Dynon is making a big noise with its new SkyView suite. This double-screen setup includes true ADAHRS with synthetic vision, engine instrumentation, brilliant screen clarity and back-up battery redundancy. Pricing seems too good to be true. In the 2010 Flight Design CTLS, this dual 10-inch SkyView panel (the same size as a typical G1000 screen) comes at a $12,075 premium. A single G1000 display costs more than that. The CTLS includes a Garmin GTX330 Mode S transponder with traffic, a Garmin GPS696 with XM weather and an Artex 406 MHz ELT system. For $5450 more you get a Digiflight two-axis autopilot with vertical speed control, and $3133 adds a Garmin SL30 navcom with glideslope. The total package costs $20,638 or about a 15-percent increase to the CTLS base price of $139,800. The Garmin G3X cockpit for the Legend Smart Cub adds a similar $23,000 to the Cubs base price, but there’s no SL30 in that setup.

What does this get you in the real world? Huge amounts of situational awareness, autopilot comfort for long trips and limited instrument approach capability. In both these cases, the GPS source is not an IFR-approved navigator, so thats only for an ILS approach.

Tecnam Aircraft offers a Garmin GNS430W with GI106A indicator as a $16,500 option for its aircraft. There’s also the Advanced Flight AF-3500 EFIS system with an angle of attack system, Garmin aera mounted in a AirGizmo Panel Dock thats part of the “Flight School Glass” package and carries a $14,000 premium. Here, we think the GNS430W option makes better sense for student training or personal travel if youre willing to push an LSA to approach-level IFR. For just an emergency out, a basic navcom with ILS capability would do the trick.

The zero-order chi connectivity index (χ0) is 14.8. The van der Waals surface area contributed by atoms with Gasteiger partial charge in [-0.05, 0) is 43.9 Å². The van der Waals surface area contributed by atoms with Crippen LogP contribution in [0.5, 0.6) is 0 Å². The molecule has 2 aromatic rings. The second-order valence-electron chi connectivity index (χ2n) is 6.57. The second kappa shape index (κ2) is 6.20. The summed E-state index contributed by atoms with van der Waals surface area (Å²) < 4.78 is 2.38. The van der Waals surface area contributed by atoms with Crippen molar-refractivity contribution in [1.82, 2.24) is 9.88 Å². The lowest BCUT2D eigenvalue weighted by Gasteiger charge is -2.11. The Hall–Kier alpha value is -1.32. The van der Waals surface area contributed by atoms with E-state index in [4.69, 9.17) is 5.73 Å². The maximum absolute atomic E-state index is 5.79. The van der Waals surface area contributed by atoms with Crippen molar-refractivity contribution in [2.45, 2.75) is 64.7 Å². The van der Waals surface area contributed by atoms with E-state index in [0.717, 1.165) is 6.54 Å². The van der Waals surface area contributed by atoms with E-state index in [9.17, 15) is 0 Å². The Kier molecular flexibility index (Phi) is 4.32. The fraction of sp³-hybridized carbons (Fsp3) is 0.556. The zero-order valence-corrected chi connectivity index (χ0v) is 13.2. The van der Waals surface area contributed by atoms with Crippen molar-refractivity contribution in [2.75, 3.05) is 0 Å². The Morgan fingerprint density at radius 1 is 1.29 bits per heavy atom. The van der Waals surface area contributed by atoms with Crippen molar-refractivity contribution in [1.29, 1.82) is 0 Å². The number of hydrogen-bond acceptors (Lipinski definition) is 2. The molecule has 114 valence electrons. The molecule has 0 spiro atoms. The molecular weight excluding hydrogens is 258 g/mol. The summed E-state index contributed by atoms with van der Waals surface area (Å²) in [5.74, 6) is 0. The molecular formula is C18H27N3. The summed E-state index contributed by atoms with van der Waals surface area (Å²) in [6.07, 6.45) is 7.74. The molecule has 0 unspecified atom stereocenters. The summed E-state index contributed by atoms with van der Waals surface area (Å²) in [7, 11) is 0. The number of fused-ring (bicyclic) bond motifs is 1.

Is IFR legal in an LSA? For now, if its equipped for such and the manufacturer doesnt prohibit it (note the double negative there), its legal. There are also a select few LSAs (Tecnam, Evektor and AMD) that sell IFR models. These are deemed IFR by the manufacturer and have nothing to do with the regs for LSAs. They usually sport real IFR GPS navigators and niceties such as backup instruments, pitot heat and real alternators.

That said, most LSAs make poor instrument platforms due to near neutral dynamic stability and low wing loading. This is no fun even in VFR under-the-hood practice, let alone really getting inside a bumpy cloud. There’s at least some value in using these airplanes to practice instrument approach procedures and for working on PFD scan technique. But if this is your driving reason for buying an LSA-and more than one LSA buyer and flight school has told us this is their plan-you’ll need to accept several limitations.

Real-world IFR, even in practice, is becoming more and more driven by WAAS IFR GPS. Its not required for instrument training, but training without it leaves a gaping hole to be filled in when stepping up to bigger, more-capable aircraft

To legally fly GPS under IFR, even for just direct point-to-point navigation en route, and, technically, even IFR in visual conditions, the equipment and installation characteristics must fall under TSO C129 (non-precision GPS approach) and TSO C146A (WAAS vertical-guidance approach). Portable GPS units which drive most LSAs are right out here. But even a fully certified GPS navigator must be coupled with a display thats on the navigators AML-STC list. Deviate from this approved equipment list and the installation could be legal, but deemed VFR only. Also, if youre using a TSO C129 GPS, youre supposed to use a VOR receiver as a backup.